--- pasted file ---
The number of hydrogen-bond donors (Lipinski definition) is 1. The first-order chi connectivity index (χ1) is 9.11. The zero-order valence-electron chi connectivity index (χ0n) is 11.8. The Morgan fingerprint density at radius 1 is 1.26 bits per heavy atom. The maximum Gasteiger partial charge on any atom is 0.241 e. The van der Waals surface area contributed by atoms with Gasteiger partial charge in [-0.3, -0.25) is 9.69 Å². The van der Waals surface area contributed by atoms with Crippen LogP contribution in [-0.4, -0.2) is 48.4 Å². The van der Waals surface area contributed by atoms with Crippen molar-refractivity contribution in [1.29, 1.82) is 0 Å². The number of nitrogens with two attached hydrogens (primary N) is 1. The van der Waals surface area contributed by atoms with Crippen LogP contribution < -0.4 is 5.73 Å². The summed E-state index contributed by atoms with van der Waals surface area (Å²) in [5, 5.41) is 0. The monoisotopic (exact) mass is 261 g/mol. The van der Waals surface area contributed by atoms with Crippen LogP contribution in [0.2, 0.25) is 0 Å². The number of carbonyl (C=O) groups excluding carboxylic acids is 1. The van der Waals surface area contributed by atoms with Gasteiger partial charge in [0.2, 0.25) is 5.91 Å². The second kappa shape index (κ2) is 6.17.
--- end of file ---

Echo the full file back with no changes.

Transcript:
The number of hydrogen-bond donors (Lipinski definition) is 1. The first-order chi connectivity index (χ1) is 9.11. The zero-order valence-electron chi connectivity index (χ0n) is 11.8. The Morgan fingerprint density at radius 1 is 1.26 bits per heavy atom. The maximum Gasteiger partial charge on any atom is 0.241 e. The van der Waals surface area contributed by atoms with Gasteiger partial charge in [-0.3, -0.25) is 9.69 Å². The van der Waals surface area contributed by atoms with Crippen LogP contribution in [-0.4, -0.2) is 48.4 Å². The van der Waals surface area contributed by atoms with Crippen molar-refractivity contribution in [1.29, 1.82) is 0 Å². The number of nitrogens with two attached hydrogens (primary N) is 1. The van der Waals surface area contributed by atoms with Crippen LogP contribution < -0.4 is 5.73 Å². The summed E-state index contributed by atoms with van der Waals surface area (Å²) in [5, 5.41) is 0. The monoisotopic (exact) mass is 261 g/mol. The van der Waals surface area contributed by atoms with Crippen LogP contribution in [0.2, 0.25) is 0 Å². The number of carbonyl (C=O) groups excluding carboxylic acids is 1. The van der Waals surface area contributed by atoms with Gasteiger partial charge in [0.2, 0.25) is 5.91 Å². The second kappa shape index (κ2) is 6.17.